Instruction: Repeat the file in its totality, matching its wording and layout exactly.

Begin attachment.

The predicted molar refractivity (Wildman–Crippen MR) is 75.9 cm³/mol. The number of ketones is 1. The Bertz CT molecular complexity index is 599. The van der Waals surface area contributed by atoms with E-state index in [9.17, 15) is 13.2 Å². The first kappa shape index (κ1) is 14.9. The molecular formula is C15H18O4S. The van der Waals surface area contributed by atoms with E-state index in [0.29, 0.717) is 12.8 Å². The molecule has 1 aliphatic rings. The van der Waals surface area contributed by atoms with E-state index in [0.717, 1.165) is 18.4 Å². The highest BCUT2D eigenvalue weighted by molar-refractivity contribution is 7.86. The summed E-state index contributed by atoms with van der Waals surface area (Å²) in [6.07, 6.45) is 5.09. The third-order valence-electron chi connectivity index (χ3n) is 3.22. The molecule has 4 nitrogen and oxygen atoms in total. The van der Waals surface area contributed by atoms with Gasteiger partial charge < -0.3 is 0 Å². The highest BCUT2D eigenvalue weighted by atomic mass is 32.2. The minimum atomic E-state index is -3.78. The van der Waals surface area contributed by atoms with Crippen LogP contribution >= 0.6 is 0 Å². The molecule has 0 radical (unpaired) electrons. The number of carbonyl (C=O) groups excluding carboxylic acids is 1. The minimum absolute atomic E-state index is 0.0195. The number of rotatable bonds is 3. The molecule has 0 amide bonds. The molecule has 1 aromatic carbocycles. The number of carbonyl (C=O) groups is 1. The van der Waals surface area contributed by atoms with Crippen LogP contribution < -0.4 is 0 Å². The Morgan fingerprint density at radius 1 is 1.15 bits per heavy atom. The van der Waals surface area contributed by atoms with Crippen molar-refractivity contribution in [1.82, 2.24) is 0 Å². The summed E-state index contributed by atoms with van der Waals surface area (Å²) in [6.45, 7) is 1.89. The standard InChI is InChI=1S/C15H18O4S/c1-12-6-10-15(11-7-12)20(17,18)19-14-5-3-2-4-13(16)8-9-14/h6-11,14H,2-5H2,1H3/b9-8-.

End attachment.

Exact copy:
The predicted molar refractivity (Wildman–Crippen MR) is 75.9 cm³/mol. The number of ketones is 1. The Bertz CT molecular complexity index is 599. The van der Waals surface area contributed by atoms with E-state index in [9.17, 15) is 13.2 Å². The first kappa shape index (κ1) is 14.9. The molecular formula is C15H18O4S. The van der Waals surface area contributed by atoms with E-state index in [0.29, 0.717) is 12.8 Å². The molecule has 1 aliphatic rings. The van der Waals surface area contributed by atoms with E-state index in [0.717, 1.165) is 18.4 Å². The highest BCUT2D eigenvalue weighted by molar-refractivity contribution is 7.86. The summed E-state index contributed by atoms with van der Waals surface area (Å²) in [6.07, 6.45) is 5.09. The third-order valence-electron chi connectivity index (χ3n) is 3.22. The molecule has 4 nitrogen and oxygen atoms in total. The van der Waals surface area contributed by atoms with Gasteiger partial charge < -0.3 is 0 Å². The highest BCUT2D eigenvalue weighted by atomic mass is 32.2. The minimum atomic E-state index is -3.78. The van der Waals surface area contributed by atoms with Crippen LogP contribution >= 0.6 is 0 Å². The molecule has 0 radical (unpaired) electrons. The number of carbonyl (C=O) groups excluding carboxylic acids is 1. The minimum absolute atomic E-state index is 0.0195. The number of rotatable bonds is 3. The molecule has 0 amide bonds. The molecule has 1 aromatic carbocycles. The number of carbonyl (C=O) groups is 1. The van der Waals surface area contributed by atoms with Crippen LogP contribution < -0.4 is 0 Å². The Morgan fingerprint density at radius 1 is 1.15 bits per heavy atom. The van der Waals surface area contributed by atoms with Crippen molar-refractivity contribution in [1.82, 2.24) is 0 Å². The summed E-state index contributed by atoms with van der Waals surface area (Å²) in [6.45, 7) is 1.89. The standard InChI is InChI=1S/C15H18O4S/c1-12-6-10-15(11-7-12)20(17,18)19-14-5-3-2-4-13(16)8-9-14/h6-11,14H,2-5H2,1H3/b9-8-.